In our knowledge-based economy, skilled and knowledgeable professionals are in high demand. Today, students are often motivated to pursue tertiary education to develop their skills, gain professional qualifications, and begin their path to future career success. For PWDs, it can be equally important to gain the skills and education needed to compete in the modern workforce.
Assistive technology can help students with disabilities participate to their fullest in mainstream tertiary education. There are aids for many aspects, including taking notes, following along with lectures, and communicating with educators and peers.
Screen readers and magnifiers
Students with visual impairments may choose to use screen readers, which turn printed text into spoken words or output on a braille display. They can help to read course material, send emails or even prepare presentation slides.
Tablets and touch-to-talk
Tablets, in an array of sizes and brands, have made touch-to-talk and voice recognition technology more mobile and more accessible to the general public. They complement traditional person-to-person education, helping non-verbal students to communicate more easily with others and. This technology enables independence from teachers and assistants, and alleviates anxiety.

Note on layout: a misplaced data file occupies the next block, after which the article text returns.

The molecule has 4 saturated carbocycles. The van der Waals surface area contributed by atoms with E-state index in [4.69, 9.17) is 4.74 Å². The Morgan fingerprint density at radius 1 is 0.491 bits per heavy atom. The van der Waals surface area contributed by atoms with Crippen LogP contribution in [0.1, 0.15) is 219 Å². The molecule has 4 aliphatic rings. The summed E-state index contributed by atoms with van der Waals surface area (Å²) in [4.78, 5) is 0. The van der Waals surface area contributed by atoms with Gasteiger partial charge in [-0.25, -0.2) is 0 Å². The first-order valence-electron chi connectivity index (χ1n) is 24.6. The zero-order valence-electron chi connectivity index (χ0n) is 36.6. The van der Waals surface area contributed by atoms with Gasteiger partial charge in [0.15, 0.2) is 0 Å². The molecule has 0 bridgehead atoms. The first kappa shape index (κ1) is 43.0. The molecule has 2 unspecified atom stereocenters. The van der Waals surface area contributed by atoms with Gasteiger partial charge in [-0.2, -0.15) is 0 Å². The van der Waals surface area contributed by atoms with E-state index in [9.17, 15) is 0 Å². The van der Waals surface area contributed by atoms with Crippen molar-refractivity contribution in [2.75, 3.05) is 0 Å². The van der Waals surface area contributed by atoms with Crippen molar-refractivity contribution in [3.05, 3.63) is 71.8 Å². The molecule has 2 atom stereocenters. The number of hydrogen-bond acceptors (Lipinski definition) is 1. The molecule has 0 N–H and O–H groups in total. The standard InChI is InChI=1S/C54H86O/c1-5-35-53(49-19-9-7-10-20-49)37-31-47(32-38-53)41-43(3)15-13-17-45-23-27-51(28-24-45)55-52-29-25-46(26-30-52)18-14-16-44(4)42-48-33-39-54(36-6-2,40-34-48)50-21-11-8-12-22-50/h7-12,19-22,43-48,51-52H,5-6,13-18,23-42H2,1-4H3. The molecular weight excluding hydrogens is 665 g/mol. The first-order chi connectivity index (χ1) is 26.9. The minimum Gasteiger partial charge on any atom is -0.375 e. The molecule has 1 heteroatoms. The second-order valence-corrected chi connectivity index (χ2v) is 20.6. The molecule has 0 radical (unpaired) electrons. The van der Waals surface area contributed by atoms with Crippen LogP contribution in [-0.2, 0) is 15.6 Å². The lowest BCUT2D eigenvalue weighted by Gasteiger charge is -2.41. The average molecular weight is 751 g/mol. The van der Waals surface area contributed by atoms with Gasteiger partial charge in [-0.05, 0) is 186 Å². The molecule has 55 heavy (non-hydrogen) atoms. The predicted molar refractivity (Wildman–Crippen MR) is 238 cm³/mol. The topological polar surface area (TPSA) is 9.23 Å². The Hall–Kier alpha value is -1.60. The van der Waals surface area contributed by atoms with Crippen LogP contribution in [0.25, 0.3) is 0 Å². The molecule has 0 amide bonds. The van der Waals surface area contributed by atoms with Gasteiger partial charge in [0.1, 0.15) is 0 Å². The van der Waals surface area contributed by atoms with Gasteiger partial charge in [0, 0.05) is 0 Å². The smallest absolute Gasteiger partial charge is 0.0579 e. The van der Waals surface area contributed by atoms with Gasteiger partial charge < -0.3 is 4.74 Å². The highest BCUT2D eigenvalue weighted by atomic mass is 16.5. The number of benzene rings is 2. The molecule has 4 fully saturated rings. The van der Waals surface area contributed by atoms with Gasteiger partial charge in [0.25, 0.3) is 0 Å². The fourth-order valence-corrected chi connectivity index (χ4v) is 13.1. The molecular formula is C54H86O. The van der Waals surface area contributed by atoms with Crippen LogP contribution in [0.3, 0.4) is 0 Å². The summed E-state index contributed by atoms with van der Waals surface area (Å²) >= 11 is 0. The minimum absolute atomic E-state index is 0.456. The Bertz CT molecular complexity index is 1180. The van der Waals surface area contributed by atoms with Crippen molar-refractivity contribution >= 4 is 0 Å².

There are apps catering to the needs of specific disabilities. For example, VoiceOver reads screen content back to the user. It ships as a native setting from iOS 10 onward. The Deaf and Hearing Impaired app converts speech to text, or text to speech, and alerts users with vibration and lights when a loud sound such as an alarm, is made nearby. Students with physical disabilities will appreciate the use of WheelMate (iOS and Android), which helps you find accessible parking and public toilets.
Some universities or colleges give their students access to assistive technology to ensure they can learn at their best potential. The University of Notthingham’s lecture halls are equipped with induction loops, which use magnetic fields to transmit clear audio signals directly to hearing aids. Their library also provides access to assistive software and hardware, including:
- JAWS/Job Access with Speech, a screen reader to help students who are visually impaired or have learning/physical disabilities
- Kurzweil 3000, which converts scanned text into speech.
- Dragon Naturally Speaking speech recognition software
- Olympia portable video magnifiers
- Headphone and speaker systems
Assistive technology makes it easier for PWD to access further education. While learning curves still exist, they help students to learn, interact with others, and perform at their highest potential.